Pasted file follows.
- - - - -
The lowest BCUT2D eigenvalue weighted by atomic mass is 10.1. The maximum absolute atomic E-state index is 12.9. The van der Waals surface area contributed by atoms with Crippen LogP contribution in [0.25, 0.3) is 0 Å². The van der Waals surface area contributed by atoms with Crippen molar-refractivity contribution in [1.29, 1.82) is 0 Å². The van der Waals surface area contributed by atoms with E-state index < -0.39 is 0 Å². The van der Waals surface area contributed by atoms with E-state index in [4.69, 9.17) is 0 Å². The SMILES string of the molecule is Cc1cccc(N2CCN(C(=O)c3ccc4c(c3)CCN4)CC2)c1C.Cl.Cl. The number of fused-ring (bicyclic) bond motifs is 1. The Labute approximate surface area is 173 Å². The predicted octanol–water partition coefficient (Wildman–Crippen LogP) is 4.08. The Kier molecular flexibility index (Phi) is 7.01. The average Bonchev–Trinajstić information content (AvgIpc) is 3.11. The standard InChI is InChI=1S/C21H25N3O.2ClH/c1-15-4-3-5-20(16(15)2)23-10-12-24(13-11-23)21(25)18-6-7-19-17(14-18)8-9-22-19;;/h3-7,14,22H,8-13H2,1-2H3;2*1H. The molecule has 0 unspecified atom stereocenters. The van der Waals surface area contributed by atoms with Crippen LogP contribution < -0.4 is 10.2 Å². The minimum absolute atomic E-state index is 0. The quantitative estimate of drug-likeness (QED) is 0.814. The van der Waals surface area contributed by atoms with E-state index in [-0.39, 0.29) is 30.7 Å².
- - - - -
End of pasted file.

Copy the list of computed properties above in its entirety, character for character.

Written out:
The lowest BCUT2D eigenvalue weighted by atomic mass is 10.1. The maximum absolute atomic E-state index is 12.9. The van der Waals surface area contributed by atoms with Crippen LogP contribution in [0.25, 0.3) is 0 Å². The van der Waals surface area contributed by atoms with Crippen molar-refractivity contribution in [1.29, 1.82) is 0 Å². The van der Waals surface area contributed by atoms with E-state index < -0.39 is 0 Å². The van der Waals surface area contributed by atoms with E-state index in [4.69, 9.17) is 0 Å². The SMILES string of the molecule is Cc1cccc(N2CCN(C(=O)c3ccc4c(c3)CCN4)CC2)c1C.Cl.Cl. The number of fused-ring (bicyclic) bond motifs is 1. The Labute approximate surface area is 173 Å². The predicted octanol–water partition coefficient (Wildman–Crippen LogP) is 4.08. The Kier molecular flexibility index (Phi) is 7.01. The average Bonchev–Trinajstić information content (AvgIpc) is 3.11. The standard InChI is InChI=1S/C21H25N3O.2ClH/c1-15-4-3-5-20(16(15)2)23-10-12-24(13-11-23)21(25)18-6-7-19-17(14-18)8-9-22-19;;/h3-7,14,22H,8-13H2,1-2H3;2*1H. The molecule has 0 unspecified atom stereocenters. The van der Waals surface area contributed by atoms with Crippen LogP contribution < -0.4 is 10.2 Å². The minimum absolute atomic E-state index is 0. The quantitative estimate of drug-likeness (QED) is 0.814. The van der Waals surface area contributed by atoms with E-state index in [-0.39, 0.29) is 30.7 Å².